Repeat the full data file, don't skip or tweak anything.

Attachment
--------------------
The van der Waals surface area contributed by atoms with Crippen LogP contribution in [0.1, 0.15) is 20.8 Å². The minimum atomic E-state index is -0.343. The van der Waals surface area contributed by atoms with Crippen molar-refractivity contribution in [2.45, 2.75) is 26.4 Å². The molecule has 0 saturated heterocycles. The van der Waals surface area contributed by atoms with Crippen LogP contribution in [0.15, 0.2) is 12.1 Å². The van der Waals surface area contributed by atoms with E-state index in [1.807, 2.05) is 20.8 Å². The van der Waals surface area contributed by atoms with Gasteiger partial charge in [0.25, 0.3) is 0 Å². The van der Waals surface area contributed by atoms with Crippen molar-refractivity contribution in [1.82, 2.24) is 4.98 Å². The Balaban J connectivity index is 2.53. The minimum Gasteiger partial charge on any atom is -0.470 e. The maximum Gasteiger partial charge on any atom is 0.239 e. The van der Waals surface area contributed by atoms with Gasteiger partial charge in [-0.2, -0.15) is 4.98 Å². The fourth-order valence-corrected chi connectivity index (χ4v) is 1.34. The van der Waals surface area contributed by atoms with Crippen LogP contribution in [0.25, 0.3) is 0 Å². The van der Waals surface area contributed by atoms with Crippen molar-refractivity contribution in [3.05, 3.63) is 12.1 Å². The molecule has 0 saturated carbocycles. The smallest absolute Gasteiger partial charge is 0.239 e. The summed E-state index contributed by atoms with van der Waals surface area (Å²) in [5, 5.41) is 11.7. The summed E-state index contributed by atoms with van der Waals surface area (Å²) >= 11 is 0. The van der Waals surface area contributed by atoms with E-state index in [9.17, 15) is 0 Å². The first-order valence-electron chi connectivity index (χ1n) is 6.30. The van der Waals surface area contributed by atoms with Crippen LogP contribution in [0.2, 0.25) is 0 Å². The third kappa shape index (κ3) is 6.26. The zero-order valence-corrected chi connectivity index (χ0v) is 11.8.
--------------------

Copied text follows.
The van der Waals surface area contributed by atoms with Crippen LogP contribution in [0.1, 0.15) is 20.8 Å². The minimum atomic E-state index is -0.343. The van der Waals surface area contributed by atoms with Crippen molar-refractivity contribution in [2.45, 2.75) is 26.4 Å². The molecule has 0 saturated heterocycles. The van der Waals surface area contributed by atoms with Crippen LogP contribution in [0.15, 0.2) is 12.1 Å². The van der Waals surface area contributed by atoms with E-state index in [1.807, 2.05) is 20.8 Å². The van der Waals surface area contributed by atoms with Gasteiger partial charge in [0.25, 0.3) is 0 Å². The van der Waals surface area contributed by atoms with Crippen molar-refractivity contribution in [1.82, 2.24) is 4.98 Å². The Balaban J connectivity index is 2.53. The minimum Gasteiger partial charge on any atom is -0.470 e. The maximum Gasteiger partial charge on any atom is 0.239 e. The van der Waals surface area contributed by atoms with Gasteiger partial charge in [-0.2, -0.15) is 4.98 Å². The fourth-order valence-corrected chi connectivity index (χ4v) is 1.34. The van der Waals surface area contributed by atoms with Crippen LogP contribution in [0.25, 0.3) is 0 Å². The van der Waals surface area contributed by atoms with Crippen molar-refractivity contribution in [3.05, 3.63) is 12.1 Å². The molecule has 0 saturated carbocycles. The smallest absolute Gasteiger partial charge is 0.239 e. The summed E-state index contributed by atoms with van der Waals surface area (Å²) in [5, 5.41) is 11.7. The summed E-state index contributed by atoms with van der Waals surface area (Å²) >= 11 is 0. The van der Waals surface area contributed by atoms with E-state index in [9.17, 15) is 0 Å². The first-order valence-electron chi connectivity index (χ1n) is 6.30. The van der Waals surface area contributed by atoms with Crippen LogP contribution in [0.2, 0.25) is 0 Å². The third kappa shape index (κ3) is 6.26. The zero-order valence-corrected chi connectivity index (χ0v) is 11.8.